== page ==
The 7th century BCE in Philistia and Judah is characterized by economic prosperity, which is usually regarded as resulting from the “Assyrian Peace”, and from a policy of the Assyrian empire that aimed at maximizing production. The large center for the production of olive oil that was unearthed at Ekron in southern Israel is regarded as the best example of this policy. The present paper questions this scholarly consensus regarding the role of Assyria in the economy of the southern Levant, through a closer look at the olive oil industry in the region.
The Priestly source (P) is a common designation in scholarship for significant parts of the Pentateuch, which are assumed to have been written in priestly circles. While the social circles and theological background of P are more agreed upon, its dating is hotly debated, and various textual, intertextual, linguistic and historical evidence were employed in an attempt to date its composition. The present paper aims to examine the material world that is assumed by a number of Priestly texts, and the landscape in which the writings are embedded, in order to shed new light on their dating. The paper concludes that much of the priestly writings (inclusive of some of the texts commonly attributed to the Holiness school) are quite intelligible on the background the late Iron Age, mainly the 8th-7th centuries BCE.
It is commonly held in recent scholarship that biblical law, like the society in which it was generated, did not regard premarital sex as a severe offence. The law of the slandered bride (Deut 22:13-22), which determines that a bride that was found non-virgin on her wedding night shall be killed, has therefore become during the last decades a riddle for biblical law researchers, who try to explain the girl’s sin in various ways. We claim that this view ignores the wealth of ethnographic data that shows that harsh treatment of premarital sex is common, especially in patrilineal and patrilocal societies (as was ancient Israelite society). Moreover, a reexamination of other biblical laws regarding sexual conduct in light of the same ethnographic data shows that they reflect the very same attitudes. The different laws are not contradictory but rather complementary—all reflecting a typical patriarchal, androcentric, traditional society.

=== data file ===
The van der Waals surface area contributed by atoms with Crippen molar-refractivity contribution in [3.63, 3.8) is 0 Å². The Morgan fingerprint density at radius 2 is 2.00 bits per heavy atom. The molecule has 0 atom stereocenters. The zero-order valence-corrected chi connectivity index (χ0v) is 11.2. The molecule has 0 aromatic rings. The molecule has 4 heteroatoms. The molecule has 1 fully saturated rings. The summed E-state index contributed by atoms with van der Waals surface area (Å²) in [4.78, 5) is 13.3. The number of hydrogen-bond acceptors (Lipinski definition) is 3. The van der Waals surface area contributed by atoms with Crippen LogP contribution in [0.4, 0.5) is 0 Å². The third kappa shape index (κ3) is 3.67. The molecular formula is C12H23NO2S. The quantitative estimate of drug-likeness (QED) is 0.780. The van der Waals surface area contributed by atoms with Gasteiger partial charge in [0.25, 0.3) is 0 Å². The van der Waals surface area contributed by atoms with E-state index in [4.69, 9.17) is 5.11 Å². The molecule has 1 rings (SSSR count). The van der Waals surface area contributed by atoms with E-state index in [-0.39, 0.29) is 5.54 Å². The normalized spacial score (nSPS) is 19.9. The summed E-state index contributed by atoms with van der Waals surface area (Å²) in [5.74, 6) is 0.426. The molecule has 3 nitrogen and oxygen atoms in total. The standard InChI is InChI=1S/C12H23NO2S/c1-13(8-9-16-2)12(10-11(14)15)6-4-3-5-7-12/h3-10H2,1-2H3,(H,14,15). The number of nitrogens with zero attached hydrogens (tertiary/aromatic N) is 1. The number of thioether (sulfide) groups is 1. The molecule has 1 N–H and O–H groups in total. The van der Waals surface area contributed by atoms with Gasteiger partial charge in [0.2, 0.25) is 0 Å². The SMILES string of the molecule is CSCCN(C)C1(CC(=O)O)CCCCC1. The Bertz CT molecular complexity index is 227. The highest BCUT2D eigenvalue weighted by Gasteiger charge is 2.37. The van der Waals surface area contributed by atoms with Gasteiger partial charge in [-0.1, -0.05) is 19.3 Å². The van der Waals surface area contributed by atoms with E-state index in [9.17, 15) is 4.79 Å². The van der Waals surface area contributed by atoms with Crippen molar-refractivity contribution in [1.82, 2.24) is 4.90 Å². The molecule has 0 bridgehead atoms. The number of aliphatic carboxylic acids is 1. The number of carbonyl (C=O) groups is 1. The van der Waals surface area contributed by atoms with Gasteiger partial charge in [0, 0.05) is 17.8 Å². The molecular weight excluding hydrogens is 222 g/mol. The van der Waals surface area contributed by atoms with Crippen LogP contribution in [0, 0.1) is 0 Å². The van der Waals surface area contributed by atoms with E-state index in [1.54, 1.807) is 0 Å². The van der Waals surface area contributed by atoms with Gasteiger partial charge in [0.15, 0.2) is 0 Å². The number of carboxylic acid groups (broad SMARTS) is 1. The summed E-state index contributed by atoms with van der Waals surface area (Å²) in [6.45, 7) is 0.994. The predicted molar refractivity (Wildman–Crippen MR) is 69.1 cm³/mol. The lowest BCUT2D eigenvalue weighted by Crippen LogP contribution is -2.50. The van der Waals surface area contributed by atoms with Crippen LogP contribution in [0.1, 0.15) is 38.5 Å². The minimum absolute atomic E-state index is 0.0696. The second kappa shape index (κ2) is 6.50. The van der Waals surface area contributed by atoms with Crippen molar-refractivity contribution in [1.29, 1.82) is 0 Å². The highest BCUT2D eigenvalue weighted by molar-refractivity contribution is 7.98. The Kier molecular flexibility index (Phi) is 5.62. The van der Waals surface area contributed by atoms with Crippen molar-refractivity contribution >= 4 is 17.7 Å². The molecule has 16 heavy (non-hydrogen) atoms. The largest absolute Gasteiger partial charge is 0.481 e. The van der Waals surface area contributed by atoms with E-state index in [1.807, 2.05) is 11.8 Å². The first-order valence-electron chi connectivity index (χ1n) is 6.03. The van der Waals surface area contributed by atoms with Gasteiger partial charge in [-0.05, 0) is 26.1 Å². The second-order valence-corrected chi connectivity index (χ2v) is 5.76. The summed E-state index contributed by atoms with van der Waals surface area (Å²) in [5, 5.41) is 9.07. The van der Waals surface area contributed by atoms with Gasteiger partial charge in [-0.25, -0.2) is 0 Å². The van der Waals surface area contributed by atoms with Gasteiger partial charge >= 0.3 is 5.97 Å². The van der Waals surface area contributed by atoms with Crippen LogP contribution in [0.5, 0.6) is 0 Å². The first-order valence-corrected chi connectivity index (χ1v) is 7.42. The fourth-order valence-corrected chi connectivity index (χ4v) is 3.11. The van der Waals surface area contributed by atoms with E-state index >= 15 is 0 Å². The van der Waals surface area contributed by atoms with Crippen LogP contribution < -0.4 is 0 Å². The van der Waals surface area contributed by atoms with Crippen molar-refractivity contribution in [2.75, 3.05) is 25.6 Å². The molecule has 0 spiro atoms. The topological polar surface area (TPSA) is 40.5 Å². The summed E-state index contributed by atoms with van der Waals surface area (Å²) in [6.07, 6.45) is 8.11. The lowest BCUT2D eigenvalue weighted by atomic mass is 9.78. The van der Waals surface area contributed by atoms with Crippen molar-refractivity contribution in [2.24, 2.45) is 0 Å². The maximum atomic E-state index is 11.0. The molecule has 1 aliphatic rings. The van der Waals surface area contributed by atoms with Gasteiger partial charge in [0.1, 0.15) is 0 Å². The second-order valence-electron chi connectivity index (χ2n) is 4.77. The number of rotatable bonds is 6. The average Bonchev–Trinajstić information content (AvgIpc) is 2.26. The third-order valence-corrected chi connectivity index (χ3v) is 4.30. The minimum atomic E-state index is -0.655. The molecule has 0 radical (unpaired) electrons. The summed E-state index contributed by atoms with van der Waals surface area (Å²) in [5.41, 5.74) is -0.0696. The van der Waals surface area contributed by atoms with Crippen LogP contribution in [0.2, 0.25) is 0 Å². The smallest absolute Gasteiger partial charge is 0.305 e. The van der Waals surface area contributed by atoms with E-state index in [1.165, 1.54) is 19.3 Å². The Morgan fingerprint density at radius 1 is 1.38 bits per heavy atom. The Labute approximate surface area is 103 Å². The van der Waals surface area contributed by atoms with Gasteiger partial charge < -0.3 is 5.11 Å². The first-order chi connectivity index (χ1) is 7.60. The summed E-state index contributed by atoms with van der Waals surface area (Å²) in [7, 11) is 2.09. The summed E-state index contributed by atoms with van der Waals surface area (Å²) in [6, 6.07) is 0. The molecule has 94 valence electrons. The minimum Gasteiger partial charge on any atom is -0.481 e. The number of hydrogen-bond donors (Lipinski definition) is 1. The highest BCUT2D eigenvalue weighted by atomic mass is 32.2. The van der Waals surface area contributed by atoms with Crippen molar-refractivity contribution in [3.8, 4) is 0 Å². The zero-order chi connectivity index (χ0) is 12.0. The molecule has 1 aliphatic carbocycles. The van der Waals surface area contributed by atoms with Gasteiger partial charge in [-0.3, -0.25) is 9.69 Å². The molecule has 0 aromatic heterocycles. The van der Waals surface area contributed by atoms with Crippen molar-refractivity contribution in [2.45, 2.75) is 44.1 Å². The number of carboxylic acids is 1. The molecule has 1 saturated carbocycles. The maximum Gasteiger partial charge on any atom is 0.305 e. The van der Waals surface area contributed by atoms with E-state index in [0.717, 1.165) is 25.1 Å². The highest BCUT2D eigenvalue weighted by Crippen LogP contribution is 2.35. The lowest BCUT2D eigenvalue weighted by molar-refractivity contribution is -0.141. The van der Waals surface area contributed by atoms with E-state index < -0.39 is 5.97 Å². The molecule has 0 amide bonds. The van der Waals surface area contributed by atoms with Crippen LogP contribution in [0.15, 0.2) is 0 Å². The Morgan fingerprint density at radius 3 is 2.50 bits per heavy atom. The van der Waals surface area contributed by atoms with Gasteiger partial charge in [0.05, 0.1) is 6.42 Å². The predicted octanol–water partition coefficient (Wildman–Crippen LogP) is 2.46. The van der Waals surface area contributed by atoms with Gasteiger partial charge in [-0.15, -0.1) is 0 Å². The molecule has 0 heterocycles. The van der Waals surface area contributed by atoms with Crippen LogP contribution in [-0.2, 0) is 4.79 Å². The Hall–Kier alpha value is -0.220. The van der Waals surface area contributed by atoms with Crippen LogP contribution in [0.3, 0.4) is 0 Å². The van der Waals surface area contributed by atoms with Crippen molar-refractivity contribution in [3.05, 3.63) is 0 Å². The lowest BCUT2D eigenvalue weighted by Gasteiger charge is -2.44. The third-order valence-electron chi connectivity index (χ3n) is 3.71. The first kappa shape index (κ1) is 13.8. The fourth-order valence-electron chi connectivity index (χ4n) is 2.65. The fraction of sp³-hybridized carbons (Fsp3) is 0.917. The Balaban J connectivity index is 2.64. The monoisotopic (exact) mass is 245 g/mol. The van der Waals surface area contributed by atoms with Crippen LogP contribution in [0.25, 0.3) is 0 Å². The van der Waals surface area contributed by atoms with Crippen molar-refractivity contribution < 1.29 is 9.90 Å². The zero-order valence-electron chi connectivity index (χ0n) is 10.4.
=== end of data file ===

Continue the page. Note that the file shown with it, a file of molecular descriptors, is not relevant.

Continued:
Over the last century, crosstalk between archaeologists and botanists had focused on the identification of plants remnants, such as charcoal or seeds found in archaeological inventory. Here we demonstrate how botany can play a fundamental role in identifying ancient landscape by using current vegetation. Identifying the loci of ancient human activity is the initial step of any archaeological study, enabling analyses such as settlement patterns, economic structures and land use, as well as devising excavations strategy. While mounds (tells) are standing out of their surroundings and are easily detected, other sites are hidden underground, and require various methods for detection. The cost and intensity of these methods vary, but most are time-consuming, require a team of specialists, and show somewhat limited success, leading archaeologists to seek new methods of site detection. Here, we describe a study of vegetational parameters at Tel ‘Eton (Israel), located in a semi-arid climatic region, where vegetation is mostly herbaceous, mainly comprised of annual plants. We compared above ground biomass, species richness and species composition among four plots in Tel ‘Eton and its surrounding. Two plots were located where ancient settlement found in a previous study, one on top of the mound and one below, where a “lower city” was previously identified. The other two plots were located in similar topographies, namely one on a hill and the other below, but in never-settled areas. While above ground biomass was similar between settled and not-settled plots, species richness was significantly higher in settled plots (40 and 32 species in settled plots, versus 28 and 9 species in non-settled) and species composition was significantly different between them. Our results demonstrate that loci of buried remains of human activity significantly differ from non-settled ones, hence providing the basis for an above ground indirect method of identification of human remains. We propose that floristic sampling of ground-level vegetation may allow archaeologists to identify buried sites, and hence increase the validity of various types of archaeological analyses, such as creating maps of settlements, which rely on the identification of sites without excavating them.